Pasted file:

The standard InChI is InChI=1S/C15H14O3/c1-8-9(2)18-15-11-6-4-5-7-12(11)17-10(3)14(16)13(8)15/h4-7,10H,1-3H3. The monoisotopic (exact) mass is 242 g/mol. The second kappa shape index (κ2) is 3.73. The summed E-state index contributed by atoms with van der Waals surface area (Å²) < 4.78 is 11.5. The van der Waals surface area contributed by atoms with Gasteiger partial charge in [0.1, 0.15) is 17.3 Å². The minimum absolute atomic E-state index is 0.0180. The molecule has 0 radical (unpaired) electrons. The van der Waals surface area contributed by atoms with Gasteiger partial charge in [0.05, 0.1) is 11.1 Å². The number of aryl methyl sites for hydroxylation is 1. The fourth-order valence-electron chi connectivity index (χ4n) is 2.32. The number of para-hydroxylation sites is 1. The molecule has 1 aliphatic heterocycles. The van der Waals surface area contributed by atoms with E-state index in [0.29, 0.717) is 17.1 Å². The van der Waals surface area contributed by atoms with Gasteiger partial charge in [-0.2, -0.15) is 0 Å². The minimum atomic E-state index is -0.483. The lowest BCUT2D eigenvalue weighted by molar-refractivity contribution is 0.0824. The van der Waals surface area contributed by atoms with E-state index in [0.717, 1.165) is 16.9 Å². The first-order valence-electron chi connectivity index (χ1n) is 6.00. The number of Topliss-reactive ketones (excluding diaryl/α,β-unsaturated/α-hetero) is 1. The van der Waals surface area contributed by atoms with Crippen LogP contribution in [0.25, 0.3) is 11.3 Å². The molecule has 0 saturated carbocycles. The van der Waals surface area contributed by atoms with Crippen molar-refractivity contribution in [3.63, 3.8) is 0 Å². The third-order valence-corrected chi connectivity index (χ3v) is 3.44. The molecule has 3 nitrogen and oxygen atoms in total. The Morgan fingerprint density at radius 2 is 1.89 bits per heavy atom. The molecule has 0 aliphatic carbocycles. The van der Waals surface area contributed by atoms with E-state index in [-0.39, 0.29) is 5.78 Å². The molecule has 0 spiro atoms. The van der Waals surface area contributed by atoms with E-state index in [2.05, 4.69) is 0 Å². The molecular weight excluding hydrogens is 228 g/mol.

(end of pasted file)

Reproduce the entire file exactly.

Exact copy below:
The standard InChI is InChI=1S/C15H14O3/c1-8-9(2)18-15-11-6-4-5-7-12(11)17-10(3)14(16)13(8)15/h4-7,10H,1-3H3. The monoisotopic (exact) mass is 242 g/mol. The second kappa shape index (κ2) is 3.73. The summed E-state index contributed by atoms with van der Waals surface area (Å²) < 4.78 is 11.5. The van der Waals surface area contributed by atoms with Gasteiger partial charge in [0.1, 0.15) is 17.3 Å². The minimum absolute atomic E-state index is 0.0180. The molecule has 0 radical (unpaired) electrons. The van der Waals surface area contributed by atoms with Gasteiger partial charge in [0.05, 0.1) is 11.1 Å². The number of aryl methyl sites for hydroxylation is 1. The fourth-order valence-electron chi connectivity index (χ4n) is 2.32. The number of para-hydroxylation sites is 1. The molecule has 1 aliphatic heterocycles. The van der Waals surface area contributed by atoms with E-state index in [0.29, 0.717) is 17.1 Å². The van der Waals surface area contributed by atoms with Gasteiger partial charge in [-0.2, -0.15) is 0 Å². The minimum atomic E-state index is -0.483. The lowest BCUT2D eigenvalue weighted by molar-refractivity contribution is 0.0824. The van der Waals surface area contributed by atoms with E-state index in [0.717, 1.165) is 16.9 Å². The first-order valence-electron chi connectivity index (χ1n) is 6.00. The number of Topliss-reactive ketones (excluding diaryl/α,β-unsaturated/α-hetero) is 1. The van der Waals surface area contributed by atoms with Crippen LogP contribution in [0.25, 0.3) is 11.3 Å². The molecule has 0 saturated carbocycles. The van der Waals surface area contributed by atoms with Crippen molar-refractivity contribution in [3.63, 3.8) is 0 Å². The third-order valence-corrected chi connectivity index (χ3v) is 3.44. The molecule has 3 nitrogen and oxygen atoms in total. The Morgan fingerprint density at radius 2 is 1.89 bits per heavy atom. The molecule has 0 aliphatic carbocycles. The van der Waals surface area contributed by atoms with E-state index in [-0.39, 0.29) is 5.78 Å². The molecule has 0 spiro atoms. The van der Waals surface area contributed by atoms with E-state index in [2.05, 4.69) is 0 Å². The molecular weight excluding hydrogens is 228 g/mol.